Morris Castle was offered for sale or to rent in March 1811, but there is no record if there was any interest. The building was still inhabited (presumably by those who had no other option) when Rev. Walter Davies wrote his General View of the Agriculture & Domestic Economy of South Wales in 1814. He praised Sir John as ‘the most extensive individual builder of comfortable habitations for the labouring classes’ and described the tenement as a ‘kind of castellated lofty mansion’. At that date it was largely home to colliers, but there was also a tailor and a shoemaker as ‘useful appendages’ to the family of residents. By the middle of the 19th century the building had become redundant, supposedly undermined by coal workings, and by the time the 1st edition Ordnance Survey map was published in 1877 it was described as ‘in ruins’.

The Ruins of Morris Castle in 1964. © Crown Copyright: Royal Commission on the Ancient and Historical Monuments of Wales
© Hawlfraint y Goron: Comisiwn Brenhinol Henebion Cymru

The land on which Morris Castle was built was the property of the Duke of Beaufort, and when Morris’s lease expired it reverted to the estate. The building continued to deteriorate and in 1990 there was a further collapse. The surviving fragments were scheduled by Cadw and Swansea City Council bought the site from the Beaufort Estate. Hopefully this dramatic Swansea landmark can be saved from further decline.

Morris Castle as it stands today. Its hilltop site is surrounded by housing development, but the amazing views can still be appreciated and the remaining towers are landmarks in the city. Photo courtesy of Bob Persuader.

Not enough of Morris Castle survives to illustrate the use of furnace waste as a decorative building material, but across the river Severn in the Bristol suburbs stands Arnos Castle (aka Arno’s Castle, or the Black Castle), where the material is used on a much greater scale. Built for William Reeve in 1764, the slag blocks were produced at his copper and brass works. The ‘castle’ housed his stables and was restored in the 1990s; it is now home to the Black Castle pub.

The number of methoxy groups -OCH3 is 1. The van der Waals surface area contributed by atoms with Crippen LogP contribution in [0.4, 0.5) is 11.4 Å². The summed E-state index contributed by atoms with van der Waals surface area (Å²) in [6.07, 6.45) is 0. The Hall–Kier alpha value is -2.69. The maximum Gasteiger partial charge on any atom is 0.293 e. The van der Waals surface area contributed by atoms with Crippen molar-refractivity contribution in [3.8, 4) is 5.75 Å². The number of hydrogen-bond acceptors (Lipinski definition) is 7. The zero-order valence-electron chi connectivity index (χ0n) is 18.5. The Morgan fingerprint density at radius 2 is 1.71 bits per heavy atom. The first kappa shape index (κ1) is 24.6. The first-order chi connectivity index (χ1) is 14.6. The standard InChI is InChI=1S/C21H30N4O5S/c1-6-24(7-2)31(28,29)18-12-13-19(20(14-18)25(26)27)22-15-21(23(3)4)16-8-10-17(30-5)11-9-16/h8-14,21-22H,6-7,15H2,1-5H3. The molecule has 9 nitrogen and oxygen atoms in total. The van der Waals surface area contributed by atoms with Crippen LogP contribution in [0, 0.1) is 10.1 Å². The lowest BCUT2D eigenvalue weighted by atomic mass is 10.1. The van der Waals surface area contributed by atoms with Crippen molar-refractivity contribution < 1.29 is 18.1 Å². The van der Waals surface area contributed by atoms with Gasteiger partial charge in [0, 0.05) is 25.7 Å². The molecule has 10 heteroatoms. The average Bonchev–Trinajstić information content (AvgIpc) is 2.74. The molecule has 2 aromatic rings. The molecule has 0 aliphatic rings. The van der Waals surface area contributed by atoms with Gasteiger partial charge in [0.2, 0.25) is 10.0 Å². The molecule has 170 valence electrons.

Arnos Castle, Brislington, Bristol.
A detail of the lustrous blocks which were a side product of smelting. The waste ‘stone’ used at Morris Castle was similar, although not used as extensively as this example.

Thanks to The Garden Historian for discovering the important contemporary reference to the building as ‘Morris’s Folly’.

And thank you for reading. If this post has prompted any thoughts or questions please scroll down to comment. If you would like to receive a folly story in your inbox each week then why not subscribe?

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4 thoughts on “Morris Castle, Swansea, Glamorgan, Wales”

  1. Gwyn Headley says:

    Well! Very embarrassed to say I’d never heard of this. Thank you.

    1. Editor says:

      Neither had I until Mike Cousins aka the Garden Historian told me about the mention of ‘Morris’s Folly’ in a travel diary. Intrigued, I did some further research and became fascinated with the history of the building. It must have been a really dramatic landmark back in its day, and the remains are still very atmospheric, especially when you know its story.

  2. Gand says:

    We were in the Black Castle pub a couple of years ago after a folly trip. Looks better on outside. A bit ‘fur coat and no knickers’. However the beer was good.
    We will have to delay any Swansea trip till next year l feel. Your timing was good.

    1. Editor says:

      We were there before the pub opened so missed out on the interior (and beer). Yes I was lucky to make it to Swansea in the brief window between lockdowns and local restrictions. Look forward to more folly forays before too long, hopefully.